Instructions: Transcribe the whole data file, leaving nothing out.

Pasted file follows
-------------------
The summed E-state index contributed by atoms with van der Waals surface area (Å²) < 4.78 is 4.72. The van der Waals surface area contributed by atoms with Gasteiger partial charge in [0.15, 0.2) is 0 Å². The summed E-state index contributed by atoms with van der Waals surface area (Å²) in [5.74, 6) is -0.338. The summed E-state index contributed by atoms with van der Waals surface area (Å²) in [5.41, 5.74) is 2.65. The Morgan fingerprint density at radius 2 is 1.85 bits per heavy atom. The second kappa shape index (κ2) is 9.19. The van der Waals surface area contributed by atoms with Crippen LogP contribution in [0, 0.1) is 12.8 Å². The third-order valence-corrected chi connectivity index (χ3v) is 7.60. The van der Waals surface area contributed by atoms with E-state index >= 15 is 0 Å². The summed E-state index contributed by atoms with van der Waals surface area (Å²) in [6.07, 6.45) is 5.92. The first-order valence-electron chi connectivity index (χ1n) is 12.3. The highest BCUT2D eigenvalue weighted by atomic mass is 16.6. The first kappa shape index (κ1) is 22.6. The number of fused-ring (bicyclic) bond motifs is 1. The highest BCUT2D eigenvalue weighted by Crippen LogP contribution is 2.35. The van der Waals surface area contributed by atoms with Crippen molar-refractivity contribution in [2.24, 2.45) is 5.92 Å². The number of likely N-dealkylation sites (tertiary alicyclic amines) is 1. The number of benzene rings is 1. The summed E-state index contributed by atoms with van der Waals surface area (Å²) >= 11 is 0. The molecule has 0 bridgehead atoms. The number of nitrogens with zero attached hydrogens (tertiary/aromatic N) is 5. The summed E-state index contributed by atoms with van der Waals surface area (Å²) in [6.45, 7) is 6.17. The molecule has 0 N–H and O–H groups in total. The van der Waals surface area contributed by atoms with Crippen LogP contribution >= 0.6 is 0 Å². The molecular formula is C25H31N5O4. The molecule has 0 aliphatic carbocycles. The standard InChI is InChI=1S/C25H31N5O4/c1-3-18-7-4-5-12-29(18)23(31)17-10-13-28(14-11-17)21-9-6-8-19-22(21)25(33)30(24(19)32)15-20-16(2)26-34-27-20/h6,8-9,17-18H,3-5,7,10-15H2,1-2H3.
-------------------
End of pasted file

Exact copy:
The summed E-state index contributed by atoms with van der Waals surface area (Å²) < 4.78 is 4.72. The van der Waals surface area contributed by atoms with Gasteiger partial charge in [0.15, 0.2) is 0 Å². The summed E-state index contributed by atoms with van der Waals surface area (Å²) in [5.74, 6) is -0.338. The summed E-state index contributed by atoms with van der Waals surface area (Å²) in [5.41, 5.74) is 2.65. The Morgan fingerprint density at radius 2 is 1.85 bits per heavy atom. The second kappa shape index (κ2) is 9.19. The van der Waals surface area contributed by atoms with Crippen LogP contribution in [0, 0.1) is 12.8 Å². The third-order valence-corrected chi connectivity index (χ3v) is 7.60. The van der Waals surface area contributed by atoms with E-state index >= 15 is 0 Å². The summed E-state index contributed by atoms with van der Waals surface area (Å²) in [6.07, 6.45) is 5.92. The first-order valence-electron chi connectivity index (χ1n) is 12.3. The highest BCUT2D eigenvalue weighted by atomic mass is 16.6. The first kappa shape index (κ1) is 22.6. The number of fused-ring (bicyclic) bond motifs is 1. The highest BCUT2D eigenvalue weighted by Crippen LogP contribution is 2.35. The van der Waals surface area contributed by atoms with Crippen molar-refractivity contribution in [2.24, 2.45) is 5.92 Å². The number of likely N-dealkylation sites (tertiary alicyclic amines) is 1. The number of benzene rings is 1. The summed E-state index contributed by atoms with van der Waals surface area (Å²) >= 11 is 0. The molecule has 0 bridgehead atoms. The number of nitrogens with zero attached hydrogens (tertiary/aromatic N) is 5. The summed E-state index contributed by atoms with van der Waals surface area (Å²) in [6.45, 7) is 6.17. The molecule has 0 N–H and O–H groups in total. The van der Waals surface area contributed by atoms with Crippen LogP contribution >= 0.6 is 0 Å². The molecular formula is C25H31N5O4. The molecule has 0 aliphatic carbocycles. The standard InChI is InChI=1S/C25H31N5O4/c1-3-18-7-4-5-12-29(18)23(31)17-10-13-28(14-11-17)21-9-6-8-19-22(21)25(33)30(24(19)32)15-20-16(2)26-34-27-20/h6,8-9,17-18H,3-5,7,10-15H2,1-2H3.